The Story of Aboulcasem of Bassora

ALL historians agree that the Caliph Haroun-al-Raschid would have been the most perfect, as he was the most powerful, prince of his century if he had not been a little too much inclined to anger, and insupportably vain. He was continually saying that there was no prince in the world so generous as he.

Giafar, his grand vizir, grieved that he should thus praise himself, took the liberty of saying to him one day, ‘Oh, my sovereign master, monarch of the earth, pardon your slave if he dares repre­sent to you that you ought not to praise yourself. Leave your praises to be sung by your subjects and the crowd of strangers that are seen at your court. Content yourself with the knowledge that the former thank Heaven that they were born in your dominions, and that the latter congratu­late themselves upon having left their native country to come and live here under your jurisdiction.’

Haroun was hurt at these words. He gazed proudly upon his vizir, and asked him whether he knew anyone to be compared to him in generosity.

‘Yes, my lord,’ replied Giafar; ‘there lives in the town of Bassora a young man called Aboulcasem. Although a private person, he lives with more than royal magnificence; and, not excepting your majesty, no prince in the world is more generous than he.’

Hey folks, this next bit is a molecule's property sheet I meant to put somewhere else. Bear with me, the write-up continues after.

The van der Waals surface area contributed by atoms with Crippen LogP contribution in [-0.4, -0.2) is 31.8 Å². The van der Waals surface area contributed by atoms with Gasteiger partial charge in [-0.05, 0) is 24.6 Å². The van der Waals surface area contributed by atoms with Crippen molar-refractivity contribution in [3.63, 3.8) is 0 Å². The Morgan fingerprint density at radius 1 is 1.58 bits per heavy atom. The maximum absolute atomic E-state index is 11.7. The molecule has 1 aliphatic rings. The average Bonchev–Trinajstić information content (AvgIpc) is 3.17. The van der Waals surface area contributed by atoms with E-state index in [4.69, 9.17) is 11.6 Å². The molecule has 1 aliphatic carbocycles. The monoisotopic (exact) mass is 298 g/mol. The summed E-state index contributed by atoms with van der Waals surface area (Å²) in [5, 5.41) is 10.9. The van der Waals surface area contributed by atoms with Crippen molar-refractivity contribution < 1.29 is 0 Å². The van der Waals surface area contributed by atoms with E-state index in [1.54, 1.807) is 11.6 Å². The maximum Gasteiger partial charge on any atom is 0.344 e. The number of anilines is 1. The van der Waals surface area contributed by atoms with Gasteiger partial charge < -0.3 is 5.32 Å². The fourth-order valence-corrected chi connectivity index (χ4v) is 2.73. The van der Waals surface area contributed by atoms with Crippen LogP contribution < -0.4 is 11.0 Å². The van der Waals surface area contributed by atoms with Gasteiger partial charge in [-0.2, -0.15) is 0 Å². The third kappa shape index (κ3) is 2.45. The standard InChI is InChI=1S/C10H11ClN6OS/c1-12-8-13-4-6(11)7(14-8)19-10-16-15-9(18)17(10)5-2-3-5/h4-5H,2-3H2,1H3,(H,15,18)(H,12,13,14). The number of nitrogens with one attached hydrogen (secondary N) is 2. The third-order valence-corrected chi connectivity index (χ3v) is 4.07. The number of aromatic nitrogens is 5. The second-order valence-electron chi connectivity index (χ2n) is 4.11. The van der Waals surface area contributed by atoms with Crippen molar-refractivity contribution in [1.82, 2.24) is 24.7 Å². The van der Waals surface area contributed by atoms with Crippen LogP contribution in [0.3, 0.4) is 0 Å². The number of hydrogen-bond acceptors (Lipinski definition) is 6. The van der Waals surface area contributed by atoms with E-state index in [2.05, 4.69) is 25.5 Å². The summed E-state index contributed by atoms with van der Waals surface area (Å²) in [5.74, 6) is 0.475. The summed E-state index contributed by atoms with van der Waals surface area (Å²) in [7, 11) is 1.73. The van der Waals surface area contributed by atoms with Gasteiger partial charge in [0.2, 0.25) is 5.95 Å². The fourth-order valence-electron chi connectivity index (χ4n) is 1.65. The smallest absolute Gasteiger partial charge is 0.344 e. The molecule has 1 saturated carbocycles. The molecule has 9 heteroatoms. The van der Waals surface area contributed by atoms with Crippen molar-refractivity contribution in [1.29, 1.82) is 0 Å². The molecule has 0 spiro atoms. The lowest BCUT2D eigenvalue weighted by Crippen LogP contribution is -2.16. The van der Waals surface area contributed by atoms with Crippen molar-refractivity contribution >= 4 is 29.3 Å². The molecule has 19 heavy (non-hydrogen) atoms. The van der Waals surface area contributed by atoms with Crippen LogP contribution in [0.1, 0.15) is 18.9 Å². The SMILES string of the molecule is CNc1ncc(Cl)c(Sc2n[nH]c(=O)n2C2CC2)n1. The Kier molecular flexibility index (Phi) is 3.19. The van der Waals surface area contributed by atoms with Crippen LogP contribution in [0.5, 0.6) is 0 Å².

The caliph flushed at this speech, his eyes sparkled with rage. ‘Do you know,’ he said, ‘that a subject who has the audacity to lie to his master deserves death?’

‘I advance nothing but what is true,’ replied the vizir. ‘On the last journey I made to Bassora, I saw this Aboulcasem. I went to his house. My eyes, although accustomed to your treasures, were surprised at his riches, and I was charmed with his generous ways.’

At these words the impetuous Haroun could not restrain his anger. ‘You are very insolent,’ he cried, ‘to compare a private individual with me. Your impudence shall not remain unpunished.’ Saying this, he made a sign to the captain of his guards to approach, and com­manded him to arrest the vizir Giafar. Then he entered the apartment of the Princess Zobeide his wife, who turned pale with fright at seeing his irritated expression.

‘What, my lord,’ she said to him, ‘can have caused the trouble which agitates you?’

He informed her of what had passed and he complained of his vizir in terms which made Zobeide realise how enraged he was against the minister.

But this wise princess represented to him that he ought to suspend his resentment and send someone to Bassora to verify the matter; that if it turned out to be false the vizir should be punished, but that if on the contrary it were true, which she could not suppose, it was not just to treat him as a criminal.

This speech calmed the fury of the caliph.

‘I approve of this advice, madam,’ he said to Zobeide, ‘and I must admit that I owe this justice to a minister such as Giafar. I will do more; as the person entrusted with this errand might, from aversion to my vizir, bring me an unfaithful report, I shall go to Bassora and myself discover the truth. I shall make the acquaintance of this young man whose generosity is praised to me. If I have been told the truth I shall load Giafar with favours and bear him no grudge because of his frankness, but I swear it will cost him his life if he has told me a falsehood.’